Old-Fashioned Yard Signs Still Making An Impact


It’s a well-known fact that as consumers, we are visual people. If we weren’t, the world of marketing and design probably wouldn’t even exist. Think about it. How many time’s have you purchased a product based on the attractiveness of the labeling or packaging, or both? You’ve probably done it more times than you even realize. When it comes to choosing a particular product or service (especially for the first time), our subconscious minds will often make the choice before our conscious mind is even aware. This is why people go to school for things like advertising and marketing, graphic design, industrial design, and the like. Our society has made an industry out of persuading the subconscious, and while a typical designer probably doesn’t necessarily wake up one day and decide that they want to manipulate peoples’ minds, there is the haunting reality that if we weren’t all a bunch of sheep, their career of choice may not exist.

The Good Shepard

Complex logo design and spectacular billboard advertisements are always necessary for attracting potential customers. Sometimes a simple message with some basic contact information is enough to generate a sales lead. According to the National Association of Realtors’ most recent Profile of Home Buyers and Sellers, the third most used information source for potential homebuyers (behind the internet and the real estate agents themselves) is yard signs. We all know how common real estate signs are. If there’s a house for sale, there’s a sign out front. It’s been that way for years and understandably so. However, think about the typical “For Sale” sign… usually not that impressive from a design standpoint, but still, they’re visible and informative. Usually, they stand out just enough to say, “Look, this house is for sale.” The potential home buyer sees it, jots down a phone number, email address, or website, and boom, the sign has served it’s purpose. A simple, inexpensive rectangle generating leads all by itself just by being stuck into the ground.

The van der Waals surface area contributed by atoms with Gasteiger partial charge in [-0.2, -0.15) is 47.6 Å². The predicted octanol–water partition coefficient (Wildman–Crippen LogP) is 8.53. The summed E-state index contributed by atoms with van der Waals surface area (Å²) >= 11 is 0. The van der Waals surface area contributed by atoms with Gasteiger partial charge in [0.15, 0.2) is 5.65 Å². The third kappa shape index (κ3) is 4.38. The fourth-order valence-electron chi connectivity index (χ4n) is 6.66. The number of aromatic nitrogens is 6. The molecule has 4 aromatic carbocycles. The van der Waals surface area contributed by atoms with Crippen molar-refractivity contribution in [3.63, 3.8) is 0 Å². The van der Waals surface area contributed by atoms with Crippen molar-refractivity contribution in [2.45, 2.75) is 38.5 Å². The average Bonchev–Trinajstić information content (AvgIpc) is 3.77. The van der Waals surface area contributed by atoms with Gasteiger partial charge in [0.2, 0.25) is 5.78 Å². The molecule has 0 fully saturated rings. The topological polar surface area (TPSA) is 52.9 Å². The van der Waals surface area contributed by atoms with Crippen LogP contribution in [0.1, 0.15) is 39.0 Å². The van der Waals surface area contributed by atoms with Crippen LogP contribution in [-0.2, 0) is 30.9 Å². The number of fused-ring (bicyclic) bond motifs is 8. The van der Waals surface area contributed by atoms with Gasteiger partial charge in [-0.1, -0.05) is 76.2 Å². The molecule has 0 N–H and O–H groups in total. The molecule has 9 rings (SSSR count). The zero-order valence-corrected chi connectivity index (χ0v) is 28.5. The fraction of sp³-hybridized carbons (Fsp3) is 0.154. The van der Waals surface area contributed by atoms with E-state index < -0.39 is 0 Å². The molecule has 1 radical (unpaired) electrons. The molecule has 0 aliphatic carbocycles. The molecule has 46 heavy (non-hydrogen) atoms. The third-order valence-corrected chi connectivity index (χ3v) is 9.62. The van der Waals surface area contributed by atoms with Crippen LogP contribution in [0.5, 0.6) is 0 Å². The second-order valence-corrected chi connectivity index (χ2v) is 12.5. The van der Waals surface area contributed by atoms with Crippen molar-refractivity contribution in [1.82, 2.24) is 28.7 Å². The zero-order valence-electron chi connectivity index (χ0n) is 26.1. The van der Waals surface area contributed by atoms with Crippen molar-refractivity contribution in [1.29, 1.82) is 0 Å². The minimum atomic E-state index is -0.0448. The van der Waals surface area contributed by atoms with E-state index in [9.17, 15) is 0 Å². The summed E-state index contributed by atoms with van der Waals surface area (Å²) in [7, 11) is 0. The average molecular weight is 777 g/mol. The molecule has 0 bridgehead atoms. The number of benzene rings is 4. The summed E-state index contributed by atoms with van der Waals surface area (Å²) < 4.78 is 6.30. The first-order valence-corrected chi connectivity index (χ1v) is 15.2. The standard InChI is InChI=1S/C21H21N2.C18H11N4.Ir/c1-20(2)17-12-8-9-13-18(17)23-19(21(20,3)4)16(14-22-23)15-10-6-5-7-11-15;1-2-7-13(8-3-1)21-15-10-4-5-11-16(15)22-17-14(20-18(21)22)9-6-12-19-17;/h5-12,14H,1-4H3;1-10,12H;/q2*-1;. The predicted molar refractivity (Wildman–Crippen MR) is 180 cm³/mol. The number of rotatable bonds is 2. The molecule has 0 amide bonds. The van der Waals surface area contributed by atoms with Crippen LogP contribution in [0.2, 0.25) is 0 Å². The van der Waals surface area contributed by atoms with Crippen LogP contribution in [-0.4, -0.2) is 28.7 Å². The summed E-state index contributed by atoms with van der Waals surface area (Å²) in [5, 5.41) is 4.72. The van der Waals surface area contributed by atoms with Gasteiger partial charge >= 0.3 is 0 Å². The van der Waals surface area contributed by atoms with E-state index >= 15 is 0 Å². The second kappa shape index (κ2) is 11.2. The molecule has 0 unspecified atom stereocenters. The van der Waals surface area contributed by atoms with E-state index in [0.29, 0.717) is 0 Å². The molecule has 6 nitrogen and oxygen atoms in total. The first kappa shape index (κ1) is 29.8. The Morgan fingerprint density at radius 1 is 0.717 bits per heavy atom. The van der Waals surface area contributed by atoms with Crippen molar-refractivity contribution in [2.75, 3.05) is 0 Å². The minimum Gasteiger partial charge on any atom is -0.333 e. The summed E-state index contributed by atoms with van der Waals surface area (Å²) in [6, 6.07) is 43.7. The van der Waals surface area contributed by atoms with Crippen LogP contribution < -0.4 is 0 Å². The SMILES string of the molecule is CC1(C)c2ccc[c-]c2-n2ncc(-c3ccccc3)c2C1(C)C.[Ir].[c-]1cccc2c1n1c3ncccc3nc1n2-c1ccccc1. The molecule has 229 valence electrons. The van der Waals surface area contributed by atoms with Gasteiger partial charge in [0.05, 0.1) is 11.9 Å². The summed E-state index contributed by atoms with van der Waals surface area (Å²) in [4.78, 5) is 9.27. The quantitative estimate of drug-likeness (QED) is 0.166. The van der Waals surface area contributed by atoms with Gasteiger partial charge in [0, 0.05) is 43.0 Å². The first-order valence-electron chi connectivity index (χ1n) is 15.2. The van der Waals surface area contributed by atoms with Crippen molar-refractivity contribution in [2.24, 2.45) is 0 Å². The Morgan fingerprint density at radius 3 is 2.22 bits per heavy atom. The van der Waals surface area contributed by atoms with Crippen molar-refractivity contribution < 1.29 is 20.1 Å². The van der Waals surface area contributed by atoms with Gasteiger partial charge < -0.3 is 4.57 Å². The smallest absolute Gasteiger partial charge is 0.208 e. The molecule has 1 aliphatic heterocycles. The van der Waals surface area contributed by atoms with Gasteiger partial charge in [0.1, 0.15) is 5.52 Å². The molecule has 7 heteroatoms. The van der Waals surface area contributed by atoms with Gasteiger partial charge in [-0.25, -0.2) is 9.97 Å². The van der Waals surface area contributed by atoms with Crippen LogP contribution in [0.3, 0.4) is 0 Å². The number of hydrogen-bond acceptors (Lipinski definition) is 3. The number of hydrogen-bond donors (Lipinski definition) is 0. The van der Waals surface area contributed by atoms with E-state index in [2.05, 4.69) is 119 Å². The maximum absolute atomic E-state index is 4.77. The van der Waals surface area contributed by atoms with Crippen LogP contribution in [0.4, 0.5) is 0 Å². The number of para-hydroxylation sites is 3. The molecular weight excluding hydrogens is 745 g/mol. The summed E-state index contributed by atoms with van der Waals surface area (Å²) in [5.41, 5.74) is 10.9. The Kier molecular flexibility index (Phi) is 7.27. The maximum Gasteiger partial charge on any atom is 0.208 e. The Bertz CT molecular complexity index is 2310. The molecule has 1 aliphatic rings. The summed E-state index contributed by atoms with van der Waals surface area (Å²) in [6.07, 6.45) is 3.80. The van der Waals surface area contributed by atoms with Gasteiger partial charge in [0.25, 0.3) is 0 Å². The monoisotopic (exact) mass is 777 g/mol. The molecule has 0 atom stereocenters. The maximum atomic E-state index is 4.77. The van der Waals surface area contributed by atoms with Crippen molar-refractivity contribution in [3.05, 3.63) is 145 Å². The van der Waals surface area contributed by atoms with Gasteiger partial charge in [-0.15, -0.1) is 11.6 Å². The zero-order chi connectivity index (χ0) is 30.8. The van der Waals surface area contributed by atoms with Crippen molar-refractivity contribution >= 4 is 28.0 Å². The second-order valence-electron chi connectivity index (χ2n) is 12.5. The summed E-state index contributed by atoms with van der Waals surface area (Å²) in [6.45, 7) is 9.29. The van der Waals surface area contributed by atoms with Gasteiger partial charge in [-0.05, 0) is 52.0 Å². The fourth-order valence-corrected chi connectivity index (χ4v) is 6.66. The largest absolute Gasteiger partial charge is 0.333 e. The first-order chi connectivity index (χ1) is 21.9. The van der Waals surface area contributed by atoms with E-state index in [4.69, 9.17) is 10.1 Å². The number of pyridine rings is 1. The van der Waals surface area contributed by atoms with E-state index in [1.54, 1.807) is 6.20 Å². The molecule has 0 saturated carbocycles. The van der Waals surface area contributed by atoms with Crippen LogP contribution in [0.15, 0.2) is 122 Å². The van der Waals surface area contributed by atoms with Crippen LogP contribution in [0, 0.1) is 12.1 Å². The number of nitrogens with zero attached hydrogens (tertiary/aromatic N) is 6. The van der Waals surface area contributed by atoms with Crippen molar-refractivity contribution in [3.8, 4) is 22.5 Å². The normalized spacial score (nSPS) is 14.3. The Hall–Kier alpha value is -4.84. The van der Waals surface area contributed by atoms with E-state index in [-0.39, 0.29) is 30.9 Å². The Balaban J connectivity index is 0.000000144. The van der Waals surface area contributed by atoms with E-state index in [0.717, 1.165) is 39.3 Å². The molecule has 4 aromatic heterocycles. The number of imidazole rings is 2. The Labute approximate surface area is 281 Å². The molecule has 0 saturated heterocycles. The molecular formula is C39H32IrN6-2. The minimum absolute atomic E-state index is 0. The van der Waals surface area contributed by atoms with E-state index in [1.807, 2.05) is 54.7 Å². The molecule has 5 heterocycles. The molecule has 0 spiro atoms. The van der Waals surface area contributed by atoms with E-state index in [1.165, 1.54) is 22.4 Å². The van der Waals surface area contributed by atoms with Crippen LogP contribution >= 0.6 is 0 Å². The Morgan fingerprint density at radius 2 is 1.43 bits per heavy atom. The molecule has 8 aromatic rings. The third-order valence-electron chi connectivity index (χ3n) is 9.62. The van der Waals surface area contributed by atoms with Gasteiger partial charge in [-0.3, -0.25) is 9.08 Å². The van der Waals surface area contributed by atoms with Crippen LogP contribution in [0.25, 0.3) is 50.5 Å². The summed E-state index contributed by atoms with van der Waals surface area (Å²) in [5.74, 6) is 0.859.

So what does this say about using yard signs for marketing your small business? It’s a no-brainer. With their affordability and proven effectiveness, there is simply no reason to not incorporate them into your marketing strategy if you think there’s even the slightest chance that your demographic could take notice. Plastic yard signs are some of the cheapest advertising money can buy, and with proper placement and good design (because that is still applicable), they can provide phenomenal return.

Good Yard Sign Tips:

  1. Think like a real estate agency. What is the purpose of a real estate yard sign? To get a potential buyer seeking more information on a home to call or email an agent. This allows the agent to do what they do best: sell their product. So, think about what you’re trying to get potential customers to do, and guide them with your signs.
  2. Make a memorable and effective design. Going back to my “sheep” rant in the first paragraph, design is important. While surface area is limited with a standard-sized yard sign, good and effective design can be achieved through using the proper colors and fonts. It is also very beneficial to incorporate your logo… branding 101.
  3. Placement. Again, what are you trying to persuade your audience into doing? Are you directing them to your office? Are you simply trying to get them to visit your website from more information? Are you trying to get them to call you on the phone? What locations/roads do your demographic frequent? The answers to these locations will give you a good idea as to where your signs would be most effective.

Dan Webb is an inhouse marketing associate at SignSite. One of the websites he manages is SpeedySignsUSA.com, which specializes in custom yard signs.